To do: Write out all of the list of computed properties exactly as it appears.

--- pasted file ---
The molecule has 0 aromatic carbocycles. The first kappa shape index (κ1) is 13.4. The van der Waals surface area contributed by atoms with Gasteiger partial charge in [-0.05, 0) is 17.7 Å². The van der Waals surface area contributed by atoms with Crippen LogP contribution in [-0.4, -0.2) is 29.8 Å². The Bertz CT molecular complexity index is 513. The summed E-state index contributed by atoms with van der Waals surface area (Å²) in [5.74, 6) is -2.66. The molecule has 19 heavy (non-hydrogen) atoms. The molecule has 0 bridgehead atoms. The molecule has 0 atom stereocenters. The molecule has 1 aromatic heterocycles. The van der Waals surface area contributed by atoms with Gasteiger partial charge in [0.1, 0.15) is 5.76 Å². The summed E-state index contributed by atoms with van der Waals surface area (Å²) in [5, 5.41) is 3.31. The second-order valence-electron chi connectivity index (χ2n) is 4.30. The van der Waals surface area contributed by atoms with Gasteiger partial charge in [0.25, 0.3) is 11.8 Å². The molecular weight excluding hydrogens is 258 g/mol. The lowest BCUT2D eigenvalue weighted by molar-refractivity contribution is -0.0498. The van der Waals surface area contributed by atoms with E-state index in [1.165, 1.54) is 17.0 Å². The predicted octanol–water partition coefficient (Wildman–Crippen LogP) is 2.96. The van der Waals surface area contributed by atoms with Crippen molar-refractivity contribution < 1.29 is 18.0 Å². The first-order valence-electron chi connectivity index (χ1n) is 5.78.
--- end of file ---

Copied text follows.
The molecule has 0 aromatic carbocycles. The first kappa shape index (κ1) is 13.4. The van der Waals surface area contributed by atoms with Gasteiger partial charge in [-0.05, 0) is 17.7 Å². The van der Waals surface area contributed by atoms with Crippen LogP contribution in [-0.4, -0.2) is 29.8 Å². The Bertz CT molecular complexity index is 513. The summed E-state index contributed by atoms with van der Waals surface area (Å²) in [5.74, 6) is -2.66. The molecule has 19 heavy (non-hydrogen) atoms. The molecule has 0 bridgehead atoms. The molecule has 0 atom stereocenters. The molecule has 1 aromatic heterocycles. The van der Waals surface area contributed by atoms with Gasteiger partial charge in [0.1, 0.15) is 5.76 Å². The summed E-state index contributed by atoms with van der Waals surface area (Å²) in [5, 5.41) is 3.31. The second-order valence-electron chi connectivity index (χ2n) is 4.30. The van der Waals surface area contributed by atoms with Gasteiger partial charge in [0.25, 0.3) is 11.8 Å². The molecular weight excluding hydrogens is 258 g/mol. The lowest BCUT2D eigenvalue weighted by molar-refractivity contribution is -0.0498. The van der Waals surface area contributed by atoms with E-state index in [1.165, 1.54) is 17.0 Å². The predicted octanol–water partition coefficient (Wildman–Crippen LogP) is 2.96. The van der Waals surface area contributed by atoms with Crippen molar-refractivity contribution < 1.29 is 18.0 Å². The first-order valence-electron chi connectivity index (χ1n) is 5.78.